Teen Dating Violence Up In Recession

Whitley-Ann told CBS News correspondent Michelle Miller she experienced dating abuse from her 18-year-old ex-boyfriend. CBS

A new study says teen dating violence is on the rise -- and it may have something to do with the recession.

On The Early Show, as part of the special series called "CBS Reports: Children of the Recession," CBS News correspondent Michelle Miller reported that a study released by Liz Claiborne and The Family Violence Prevention Fund shows an increase in teen dating violence -- directly tied to the economic downturn.

The study says nearly one-in-three teens reports being the victim of verbal, physical or sexual abuse. Nearly one-in-four says they've been harassed by e-mail or text messaging. Nearly half of the respondents report being controlled, threatened or pressured to do things against their will.

"Families in economic distress are themselves experiencing higher rates of violence," said Kiersten Stewart, of the Family Violence Prevention Fund, "and teens in those same households are also experiencing much higher rates of dating violence in their own relationships."

And that's the case for 18-year-old Whitley-Ann, whose last name CBS News is not disclosing. She told Miller she was abused by her former boyfriend.

"He bruised me. I was bruised for days," she said. "I didn't want people to not like him, because I knew I was going back to him."

And like many victims in the study, Whitley-Ann was too scared to tell anyone close to her.

"A lot of people don't know when they're in an abusive relationship," Whitley-Ann says. "They're in denial, like I was."

Whitley-Ann has been free of her abuser for six months, and plans to attend college this fall.

But for those still in abusive relationships, CBS News medical correspondent Dr. Jennifer Ashton offered some tips on The Early Show Wednesday on ways to get help.

She recommended talking to someone close to you, such as a friend, a guidance counselor, a parent, or a relative.

"If you don't tell anyone, you can't get help," Ashton said.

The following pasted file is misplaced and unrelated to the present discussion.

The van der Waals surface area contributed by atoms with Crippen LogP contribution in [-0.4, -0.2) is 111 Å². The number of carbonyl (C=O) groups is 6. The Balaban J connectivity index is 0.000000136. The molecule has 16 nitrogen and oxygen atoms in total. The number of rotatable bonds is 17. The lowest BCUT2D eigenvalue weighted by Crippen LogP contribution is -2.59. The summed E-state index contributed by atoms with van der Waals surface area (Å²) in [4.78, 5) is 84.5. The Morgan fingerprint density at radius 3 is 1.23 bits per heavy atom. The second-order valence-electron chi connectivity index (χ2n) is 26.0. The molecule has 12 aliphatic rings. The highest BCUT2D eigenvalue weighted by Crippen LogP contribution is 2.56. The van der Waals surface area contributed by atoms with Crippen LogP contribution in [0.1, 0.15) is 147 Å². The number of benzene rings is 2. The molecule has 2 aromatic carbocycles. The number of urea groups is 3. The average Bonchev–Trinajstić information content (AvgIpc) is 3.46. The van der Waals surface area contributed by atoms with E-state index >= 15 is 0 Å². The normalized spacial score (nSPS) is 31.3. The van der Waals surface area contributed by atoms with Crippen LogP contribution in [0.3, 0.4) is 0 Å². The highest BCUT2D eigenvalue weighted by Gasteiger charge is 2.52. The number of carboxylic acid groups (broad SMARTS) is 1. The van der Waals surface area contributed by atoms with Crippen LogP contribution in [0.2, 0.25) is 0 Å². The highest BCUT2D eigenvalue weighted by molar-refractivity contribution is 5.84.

The hope, Ashton explained, is that the person will do an intervention or tell someone else what is going on.

The second tip for teens is to not get in a dangerous situation.

"You have to anticipate what logistical situations could arise that could be actually compromising and endangering ... your health," she said. " ... You always have to prepare for the worst-case scenario."

Ashton said teens shouldn't go anywhere alone: Don't go into the woods, into a car with someone or into someone's home where there's no one else around.

Another thing to remember, Ashton noted, is to not blame yourself.

"People who are victims of domestic violence are victims," she said. "They didn't ask for it. It's not their fault. And that sense of blame can really add to the problem."

Ashton said parents should also be on the lookout for their kids' safety.

She said signs of trouble can be subtle, such as your child suddenly wearing inappropriate clothing. "If it's warm weather, and suddenly you're (seeing your child) wearing sweat pants and long sleeve shirts, that might be a warning sign," Ashton said.

She added that drastic changes in behavior, such as crying all the time or withdrawing from friends and family, may also be red flags.

Ashton also suggested keeping the lines of communication open between parents and children.

"We need to stress to everyone that, starting at an early age, the key to a healthy relationship is mutual respect. ... (But) any relationship where there is violence and hurt and shame, whether it's emotional or physical, is not a healthy one."

Early Show co-anchor Julie Chen pointed out that the abuse also needs to be reported.

Ashton agreed, saying parents need to educate children from an early age about abusive situations and what they can do about them.



Teen Dating Violence Resources

MADE (Moms and Dads for Education)
The movement has thousands of members who join MADE to make a difference for their kids and ensure that there is education in the schools on teen dating violence and abuse. It was started by Liz Claiborne partnering with the National Association of Attorneys General and the National Foundation of Women Legislators.

MADE fact sheet

RESPECT is a campaign by Macy's to ensure that parents and coaches have the resources they need to talk to their kids about teen dating violence and abuse.

RESPECT fact sheet

Both Web sites offer significant resources and help for parents who don't know what to do.
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